The next is to agree a package of candidates for the top jobs before the European Parliament presses ahead and elects its president on Wednesday, which would reduce the national leaders' room for manoeuvre, by allocating one of the prizes.
Of course the deadlock will be broken at some point - there will be a candidate for the job of Commission president eventually, and it probably won't even be a surprise. Old hands say this is nothing new.
But plenty of people have started to ask whether this way of making decisions is sustainable, in a fragmented EU where no single person, party, institution or ideology has the power to make things happen.
Why this political wrangling?
The choices have to take account of the elections and achieve an acceptable balance regarding large and small states, gender and geography.
The European Parliament wants the leaders to stick to the "Spitzenkandidat" (lead candidate) procedure launched in 2014, under which those nominated by the most successful parties in the elections get the top posts.
But President Macron is among those opposing the EPP's Manfred Weber and the "Spitzenkandidat" process.
Politicians in Poland, Hungary and Romania meanwhile dislike the way Mr Timmermans, a veteran of Brussels politics, has enforced the EU rule of law policy.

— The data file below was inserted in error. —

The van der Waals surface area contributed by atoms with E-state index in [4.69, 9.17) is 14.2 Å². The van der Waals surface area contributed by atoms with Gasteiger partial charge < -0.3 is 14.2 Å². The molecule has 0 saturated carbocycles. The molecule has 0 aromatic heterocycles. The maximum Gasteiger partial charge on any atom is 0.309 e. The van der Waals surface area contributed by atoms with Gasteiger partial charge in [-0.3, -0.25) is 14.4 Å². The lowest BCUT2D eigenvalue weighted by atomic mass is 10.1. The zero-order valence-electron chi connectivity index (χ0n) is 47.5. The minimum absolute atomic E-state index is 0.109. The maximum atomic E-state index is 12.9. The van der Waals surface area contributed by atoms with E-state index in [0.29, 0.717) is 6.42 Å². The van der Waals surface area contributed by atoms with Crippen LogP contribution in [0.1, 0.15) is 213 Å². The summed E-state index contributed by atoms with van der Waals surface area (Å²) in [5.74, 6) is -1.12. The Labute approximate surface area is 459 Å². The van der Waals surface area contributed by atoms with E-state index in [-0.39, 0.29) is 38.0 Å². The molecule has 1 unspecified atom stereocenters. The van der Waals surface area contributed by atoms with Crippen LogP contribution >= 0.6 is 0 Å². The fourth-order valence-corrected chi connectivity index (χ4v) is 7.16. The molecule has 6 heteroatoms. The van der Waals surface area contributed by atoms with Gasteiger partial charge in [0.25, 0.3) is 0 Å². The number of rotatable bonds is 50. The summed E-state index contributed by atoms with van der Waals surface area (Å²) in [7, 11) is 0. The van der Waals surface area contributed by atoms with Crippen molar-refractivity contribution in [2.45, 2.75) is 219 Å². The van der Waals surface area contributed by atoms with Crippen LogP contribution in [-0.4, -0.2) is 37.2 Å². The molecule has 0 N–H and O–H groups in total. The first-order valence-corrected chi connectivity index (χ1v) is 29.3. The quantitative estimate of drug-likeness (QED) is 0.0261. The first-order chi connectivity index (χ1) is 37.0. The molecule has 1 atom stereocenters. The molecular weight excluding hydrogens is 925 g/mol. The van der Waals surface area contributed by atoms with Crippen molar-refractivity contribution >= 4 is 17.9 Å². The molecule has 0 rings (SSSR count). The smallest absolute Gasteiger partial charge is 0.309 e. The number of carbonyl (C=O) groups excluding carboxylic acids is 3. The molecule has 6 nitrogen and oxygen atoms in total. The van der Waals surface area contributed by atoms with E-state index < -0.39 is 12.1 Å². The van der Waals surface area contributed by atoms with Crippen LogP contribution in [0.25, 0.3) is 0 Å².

Hungary's government spokesman Zoltan Kovacs tweeted that appointing Mr Timmermans to the top EU job was "completely unacceptable".
The top EU appointments - especially for Commission chief - sharpen not only national rivalries but also those between the European Council and the European Parliament, which is the only directly elected EU institution.
Mr Macron stressed the need to nominate two men and two women for the four key posts. The fifth - parliament president - is mainly in the hands of MEPs.
How are the posts decided and what do they do?
The EU treaties say the government leaders - the European Council - have to nominate a Commission president, then MEPs vote on that candidate.
The choice is made by qualified majority - that is:
- if 72% of member states vote in favour (21 out of the 28)
- and those states represent at least 65% of the total EU population
The pressure is on: at their 15-18 July session, MEPs are to vote on the EU leaders' nominee, who is to take office on 1 November.
The European Council president is to be elected by the EU leaders by qualified majority, and should take office on 1 December. He/she chairs EU summits and steers the bloc's broad strategy, while the Commission deals with the fine details.
The High Representative for foreign policy runs the EU External Action Service (EEAS), dealing with major challenges such as Iran's nuclear programme, Kosovo and EU interventions in Africa.
A favourite to become ECB president, taking over from Mario Draghi, is Jens Weidmann, head of the German Bundesbank. The ECB had to calm markets during the eurozone crisis and manage Greece's severe debt problems. The bank has enormous influence, given continuing concern about the euro.
The European Parliament president steers MEPs' debates and their votes on most EU legislation.